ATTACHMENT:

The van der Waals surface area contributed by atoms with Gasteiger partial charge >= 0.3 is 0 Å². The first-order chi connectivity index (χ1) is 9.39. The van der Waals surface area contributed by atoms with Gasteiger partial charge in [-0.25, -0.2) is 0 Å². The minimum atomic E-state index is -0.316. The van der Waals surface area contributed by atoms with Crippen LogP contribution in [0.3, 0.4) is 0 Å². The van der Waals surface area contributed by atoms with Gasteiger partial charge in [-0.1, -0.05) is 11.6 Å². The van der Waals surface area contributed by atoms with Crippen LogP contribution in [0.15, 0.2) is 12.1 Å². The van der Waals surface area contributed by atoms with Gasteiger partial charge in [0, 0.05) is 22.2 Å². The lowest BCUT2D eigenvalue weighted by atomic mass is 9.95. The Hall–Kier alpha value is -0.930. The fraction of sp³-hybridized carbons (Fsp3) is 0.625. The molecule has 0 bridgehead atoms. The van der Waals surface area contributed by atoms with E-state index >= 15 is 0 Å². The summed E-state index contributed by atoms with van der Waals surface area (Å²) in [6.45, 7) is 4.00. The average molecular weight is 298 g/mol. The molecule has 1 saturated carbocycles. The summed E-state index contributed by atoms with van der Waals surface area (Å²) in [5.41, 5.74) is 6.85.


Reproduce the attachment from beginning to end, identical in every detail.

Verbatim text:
The van der Waals surface area contributed by atoms with Gasteiger partial charge >= 0.3 is 0 Å². The first-order chi connectivity index (χ1) is 9.39. The van der Waals surface area contributed by atoms with Gasteiger partial charge in [-0.25, -0.2) is 0 Å². The minimum atomic E-state index is -0.316. The van der Waals surface area contributed by atoms with Crippen LogP contribution in [0.3, 0.4) is 0 Å². The van der Waals surface area contributed by atoms with Gasteiger partial charge in [-0.1, -0.05) is 11.6 Å². The van der Waals surface area contributed by atoms with Crippen LogP contribution in [0.15, 0.2) is 12.1 Å². The van der Waals surface area contributed by atoms with Gasteiger partial charge in [0, 0.05) is 22.2 Å². The lowest BCUT2D eigenvalue weighted by atomic mass is 9.95. The Hall–Kier alpha value is -0.930. The fraction of sp³-hybridized carbons (Fsp3) is 0.625. The molecule has 0 bridgehead atoms. The van der Waals surface area contributed by atoms with E-state index >= 15 is 0 Å². The summed E-state index contributed by atoms with van der Waals surface area (Å²) in [6.45, 7) is 4.00. The average molecular weight is 298 g/mol. The molecule has 1 saturated carbocycles. The summed E-state index contributed by atoms with van der Waals surface area (Å²) in [5.41, 5.74) is 6.85.